Eleven months after arriving in Japan, as I watched Bill Murray lovingly perform “More Than This” in some random karaoke box, at some random time way past normal people’s bedtime, I realised that it would be exactly those kind of things I would miss the most about Japan. The little things, the unusual things, the things that couldn’t happen anywhere else. I returned home one month later. But, as fate would have it, I wasn’t to return for long…

A Rude Awakening

Posted 11 Sep 2006 — by Andy in Tokyo
Category Events, Food, Japanese Language, Only in Japan, Photography, Tokyo, Video, Weather

At around 3am this morning I witnessed the biggest thunderstorm I have ever seen in my life. Without any warning whatsoever the heavens opened, lightning struck surrounding buildings disturbingly frequently, and the thunder was loud enough to violently shake the windows.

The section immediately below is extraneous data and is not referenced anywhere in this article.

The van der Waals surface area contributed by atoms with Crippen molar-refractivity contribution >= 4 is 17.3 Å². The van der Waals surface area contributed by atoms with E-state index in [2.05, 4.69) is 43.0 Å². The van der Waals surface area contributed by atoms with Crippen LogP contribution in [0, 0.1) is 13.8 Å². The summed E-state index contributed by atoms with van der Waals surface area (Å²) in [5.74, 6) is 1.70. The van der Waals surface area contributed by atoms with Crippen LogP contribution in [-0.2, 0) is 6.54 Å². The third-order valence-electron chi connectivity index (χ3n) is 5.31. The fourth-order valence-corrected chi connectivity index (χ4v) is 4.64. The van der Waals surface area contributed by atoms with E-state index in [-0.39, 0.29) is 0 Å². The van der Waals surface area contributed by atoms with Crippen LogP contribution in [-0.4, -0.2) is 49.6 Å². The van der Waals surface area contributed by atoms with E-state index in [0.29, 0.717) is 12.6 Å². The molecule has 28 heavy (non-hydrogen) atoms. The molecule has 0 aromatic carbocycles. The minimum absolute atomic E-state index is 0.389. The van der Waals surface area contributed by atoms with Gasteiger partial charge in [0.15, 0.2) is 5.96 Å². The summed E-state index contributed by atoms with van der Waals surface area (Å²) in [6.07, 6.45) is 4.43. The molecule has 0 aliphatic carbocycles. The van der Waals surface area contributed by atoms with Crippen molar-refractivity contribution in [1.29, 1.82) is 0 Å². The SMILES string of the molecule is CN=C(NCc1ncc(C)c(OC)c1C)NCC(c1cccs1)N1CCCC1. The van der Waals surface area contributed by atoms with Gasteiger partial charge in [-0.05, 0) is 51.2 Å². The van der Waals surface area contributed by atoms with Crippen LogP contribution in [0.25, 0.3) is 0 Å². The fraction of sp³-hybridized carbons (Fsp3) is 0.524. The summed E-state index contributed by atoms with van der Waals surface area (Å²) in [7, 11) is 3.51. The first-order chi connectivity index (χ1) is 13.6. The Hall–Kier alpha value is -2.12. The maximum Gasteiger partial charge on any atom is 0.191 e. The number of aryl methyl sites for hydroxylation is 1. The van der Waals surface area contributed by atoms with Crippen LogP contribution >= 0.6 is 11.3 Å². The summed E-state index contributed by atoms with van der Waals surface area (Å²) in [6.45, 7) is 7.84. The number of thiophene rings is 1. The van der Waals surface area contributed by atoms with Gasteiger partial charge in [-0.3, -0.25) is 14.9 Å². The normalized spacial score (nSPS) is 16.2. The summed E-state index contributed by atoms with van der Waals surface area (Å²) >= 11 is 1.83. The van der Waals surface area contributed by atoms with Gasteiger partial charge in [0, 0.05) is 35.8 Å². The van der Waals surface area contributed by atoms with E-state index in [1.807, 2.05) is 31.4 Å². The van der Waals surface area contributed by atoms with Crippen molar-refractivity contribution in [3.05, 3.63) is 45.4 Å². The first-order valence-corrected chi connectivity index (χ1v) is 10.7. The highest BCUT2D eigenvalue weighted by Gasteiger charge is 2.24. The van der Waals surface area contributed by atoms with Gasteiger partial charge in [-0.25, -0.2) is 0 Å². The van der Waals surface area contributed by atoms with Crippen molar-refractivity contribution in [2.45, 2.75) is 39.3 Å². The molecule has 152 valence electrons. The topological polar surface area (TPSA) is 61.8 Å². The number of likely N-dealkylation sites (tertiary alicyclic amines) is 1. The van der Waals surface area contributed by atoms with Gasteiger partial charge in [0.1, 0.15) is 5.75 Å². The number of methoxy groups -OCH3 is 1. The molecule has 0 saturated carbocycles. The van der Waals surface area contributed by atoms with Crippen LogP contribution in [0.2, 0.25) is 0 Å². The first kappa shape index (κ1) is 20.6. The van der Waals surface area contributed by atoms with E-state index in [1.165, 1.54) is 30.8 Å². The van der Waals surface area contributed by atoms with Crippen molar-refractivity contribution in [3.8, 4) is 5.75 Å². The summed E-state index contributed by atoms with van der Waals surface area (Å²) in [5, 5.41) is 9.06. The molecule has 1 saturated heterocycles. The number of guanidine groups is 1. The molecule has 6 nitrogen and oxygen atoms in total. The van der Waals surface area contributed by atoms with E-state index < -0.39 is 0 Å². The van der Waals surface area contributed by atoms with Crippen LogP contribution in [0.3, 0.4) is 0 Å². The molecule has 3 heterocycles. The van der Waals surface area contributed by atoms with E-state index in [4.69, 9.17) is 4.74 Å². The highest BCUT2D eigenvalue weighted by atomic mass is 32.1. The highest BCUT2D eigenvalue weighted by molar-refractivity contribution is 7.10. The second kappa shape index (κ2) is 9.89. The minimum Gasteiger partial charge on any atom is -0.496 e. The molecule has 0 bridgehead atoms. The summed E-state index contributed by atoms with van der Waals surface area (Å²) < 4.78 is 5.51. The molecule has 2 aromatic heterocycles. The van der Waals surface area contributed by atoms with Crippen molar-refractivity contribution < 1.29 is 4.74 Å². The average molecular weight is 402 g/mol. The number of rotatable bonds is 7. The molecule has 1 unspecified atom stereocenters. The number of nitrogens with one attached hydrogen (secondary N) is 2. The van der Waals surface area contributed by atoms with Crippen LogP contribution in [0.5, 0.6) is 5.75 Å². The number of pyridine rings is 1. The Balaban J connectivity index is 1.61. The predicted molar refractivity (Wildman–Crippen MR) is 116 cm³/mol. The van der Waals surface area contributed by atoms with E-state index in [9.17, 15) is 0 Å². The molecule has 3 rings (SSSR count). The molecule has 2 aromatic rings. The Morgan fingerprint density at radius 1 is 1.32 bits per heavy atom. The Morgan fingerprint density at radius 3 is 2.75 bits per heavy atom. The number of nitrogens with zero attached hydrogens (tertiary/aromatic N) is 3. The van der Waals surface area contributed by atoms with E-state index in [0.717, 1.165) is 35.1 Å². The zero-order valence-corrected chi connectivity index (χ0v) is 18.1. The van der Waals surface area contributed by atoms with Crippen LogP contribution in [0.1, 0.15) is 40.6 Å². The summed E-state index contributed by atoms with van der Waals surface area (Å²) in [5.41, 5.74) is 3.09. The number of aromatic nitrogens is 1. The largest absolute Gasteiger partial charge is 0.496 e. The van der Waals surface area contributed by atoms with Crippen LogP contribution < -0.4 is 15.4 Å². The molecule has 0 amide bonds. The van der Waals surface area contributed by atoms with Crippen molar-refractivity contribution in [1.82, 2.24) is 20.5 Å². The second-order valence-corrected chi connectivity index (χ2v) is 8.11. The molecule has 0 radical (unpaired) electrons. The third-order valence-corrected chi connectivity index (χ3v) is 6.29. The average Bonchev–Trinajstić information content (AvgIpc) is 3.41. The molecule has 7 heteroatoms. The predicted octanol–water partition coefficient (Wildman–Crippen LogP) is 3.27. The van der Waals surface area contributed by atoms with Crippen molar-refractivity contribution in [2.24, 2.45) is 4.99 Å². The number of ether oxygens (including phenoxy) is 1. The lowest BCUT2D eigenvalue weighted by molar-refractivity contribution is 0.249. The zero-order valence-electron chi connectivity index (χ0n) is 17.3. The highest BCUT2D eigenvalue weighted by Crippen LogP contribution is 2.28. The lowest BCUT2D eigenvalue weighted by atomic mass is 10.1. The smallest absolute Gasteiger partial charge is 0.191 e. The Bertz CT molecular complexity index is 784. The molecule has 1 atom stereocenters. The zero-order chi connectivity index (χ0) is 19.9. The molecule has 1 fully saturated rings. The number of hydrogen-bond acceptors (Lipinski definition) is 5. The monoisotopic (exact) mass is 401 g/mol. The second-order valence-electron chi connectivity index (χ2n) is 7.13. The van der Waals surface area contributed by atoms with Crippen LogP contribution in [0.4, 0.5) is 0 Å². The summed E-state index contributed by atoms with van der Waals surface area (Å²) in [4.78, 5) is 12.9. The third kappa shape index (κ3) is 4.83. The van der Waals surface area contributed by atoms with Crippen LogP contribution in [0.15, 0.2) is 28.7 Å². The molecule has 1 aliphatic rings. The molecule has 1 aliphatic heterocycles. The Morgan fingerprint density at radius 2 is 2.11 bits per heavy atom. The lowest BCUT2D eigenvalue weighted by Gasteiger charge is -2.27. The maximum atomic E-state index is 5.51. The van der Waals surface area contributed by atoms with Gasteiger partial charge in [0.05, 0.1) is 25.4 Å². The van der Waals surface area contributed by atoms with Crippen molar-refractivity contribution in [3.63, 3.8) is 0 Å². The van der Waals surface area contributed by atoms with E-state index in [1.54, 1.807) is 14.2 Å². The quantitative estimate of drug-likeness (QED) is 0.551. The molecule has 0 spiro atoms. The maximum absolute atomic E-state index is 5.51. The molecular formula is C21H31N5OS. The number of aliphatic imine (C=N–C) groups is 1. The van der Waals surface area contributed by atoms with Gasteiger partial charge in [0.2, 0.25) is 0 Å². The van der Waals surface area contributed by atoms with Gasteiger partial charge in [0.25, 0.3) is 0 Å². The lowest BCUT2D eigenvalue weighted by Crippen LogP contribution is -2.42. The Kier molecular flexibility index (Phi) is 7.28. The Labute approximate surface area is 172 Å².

And I didn’t get any of this on camera. Bugger.

Giving the god a good hard shake

Kichijoji Matsuri was held this weekend, meaning lots of people walking around in blue pyjamas getting drunk, carrying mikoshi around the local area (portable shrines used to carry gods. God taxis – cool!). Apparently the gods quite enjoy being shaken around a bit to wake them from their slumber, although I’m not sure if anyone has ever actually asked the gods for their opinion on this matter.

There were many different mikoshi, carried by different teams. Some of the more active (i.e. one sake too many) groups can get pretty vocal, like this set of individuals here: